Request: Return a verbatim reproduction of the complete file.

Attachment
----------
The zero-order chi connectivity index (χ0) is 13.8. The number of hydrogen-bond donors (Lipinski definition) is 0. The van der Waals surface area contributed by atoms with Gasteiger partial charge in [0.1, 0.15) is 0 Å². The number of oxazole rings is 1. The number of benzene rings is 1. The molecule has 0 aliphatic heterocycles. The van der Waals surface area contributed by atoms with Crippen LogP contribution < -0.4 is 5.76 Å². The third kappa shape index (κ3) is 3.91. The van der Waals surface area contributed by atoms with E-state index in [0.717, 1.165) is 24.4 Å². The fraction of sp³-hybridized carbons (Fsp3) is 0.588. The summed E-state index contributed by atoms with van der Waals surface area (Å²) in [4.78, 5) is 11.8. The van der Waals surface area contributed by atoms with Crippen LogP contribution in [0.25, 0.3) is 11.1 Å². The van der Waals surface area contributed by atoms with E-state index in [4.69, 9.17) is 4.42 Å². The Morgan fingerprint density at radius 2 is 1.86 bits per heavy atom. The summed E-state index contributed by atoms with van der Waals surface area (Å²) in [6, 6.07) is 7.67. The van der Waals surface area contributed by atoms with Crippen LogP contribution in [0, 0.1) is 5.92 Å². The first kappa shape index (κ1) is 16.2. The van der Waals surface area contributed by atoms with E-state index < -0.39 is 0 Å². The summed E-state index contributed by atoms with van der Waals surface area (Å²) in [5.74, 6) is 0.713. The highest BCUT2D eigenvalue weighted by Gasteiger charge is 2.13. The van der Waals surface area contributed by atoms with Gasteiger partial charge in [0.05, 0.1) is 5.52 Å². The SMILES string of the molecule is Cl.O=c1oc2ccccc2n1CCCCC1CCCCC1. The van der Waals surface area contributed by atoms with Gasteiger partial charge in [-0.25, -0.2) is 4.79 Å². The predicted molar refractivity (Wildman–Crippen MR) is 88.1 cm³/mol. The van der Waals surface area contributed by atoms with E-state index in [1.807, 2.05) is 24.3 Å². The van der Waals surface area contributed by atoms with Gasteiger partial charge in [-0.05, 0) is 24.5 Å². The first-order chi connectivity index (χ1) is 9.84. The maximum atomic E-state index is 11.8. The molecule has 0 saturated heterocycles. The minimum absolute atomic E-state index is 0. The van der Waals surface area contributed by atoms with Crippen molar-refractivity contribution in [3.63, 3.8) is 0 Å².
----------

The zero-order chi connectivity index (χ0) is 13.8. The number of hydrogen-bond donors (Lipinski definition) is 0. The van der Waals surface area contributed by atoms with Gasteiger partial charge in [0.1, 0.15) is 0 Å². The number of oxazole rings is 1. The number of benzene rings is 1. The molecule has 0 aliphatic heterocycles. The van der Waals surface area contributed by atoms with Crippen LogP contribution < -0.4 is 5.76 Å². The third kappa shape index (κ3) is 3.91. The van der Waals surface area contributed by atoms with E-state index in [0.717, 1.165) is 24.4 Å². The fraction of sp³-hybridized carbons (Fsp3) is 0.588. The summed E-state index contributed by atoms with van der Waals surface area (Å²) in [4.78, 5) is 11.8. The van der Waals surface area contributed by atoms with Crippen LogP contribution in [0.25, 0.3) is 11.1 Å². The van der Waals surface area contributed by atoms with E-state index in [4.69, 9.17) is 4.42 Å². The Morgan fingerprint density at radius 2 is 1.86 bits per heavy atom. The summed E-state index contributed by atoms with van der Waals surface area (Å²) in [6, 6.07) is 7.67. The van der Waals surface area contributed by atoms with Crippen LogP contribution in [0, 0.1) is 5.92 Å². The first kappa shape index (κ1) is 16.2. The van der Waals surface area contributed by atoms with E-state index < -0.39 is 0 Å². The summed E-state index contributed by atoms with van der Waals surface area (Å²) in [5.74, 6) is 0.713. The highest BCUT2D eigenvalue weighted by Gasteiger charge is 2.13. The van der Waals surface area contributed by atoms with Gasteiger partial charge in [0.05, 0.1) is 5.52 Å². The SMILES string of the molecule is Cl.O=c1oc2ccccc2n1CCCCC1CCCCC1. The van der Waals surface area contributed by atoms with Gasteiger partial charge in [-0.25, -0.2) is 4.79 Å². The predicted molar refractivity (Wildman–Crippen MR) is 88.1 cm³/mol. The van der Waals surface area contributed by atoms with E-state index in [1.807, 2.05) is 24.3 Å². The van der Waals surface area contributed by atoms with Gasteiger partial charge in [-0.05, 0) is 24.5 Å². The first-order chi connectivity index (χ1) is 9.84. The maximum atomic E-state index is 11.8. The molecule has 0 saturated heterocycles. The minimum absolute atomic E-state index is 0. The van der Waals surface area contributed by atoms with Crippen molar-refractivity contribution in [3.63, 3.8) is 0 Å².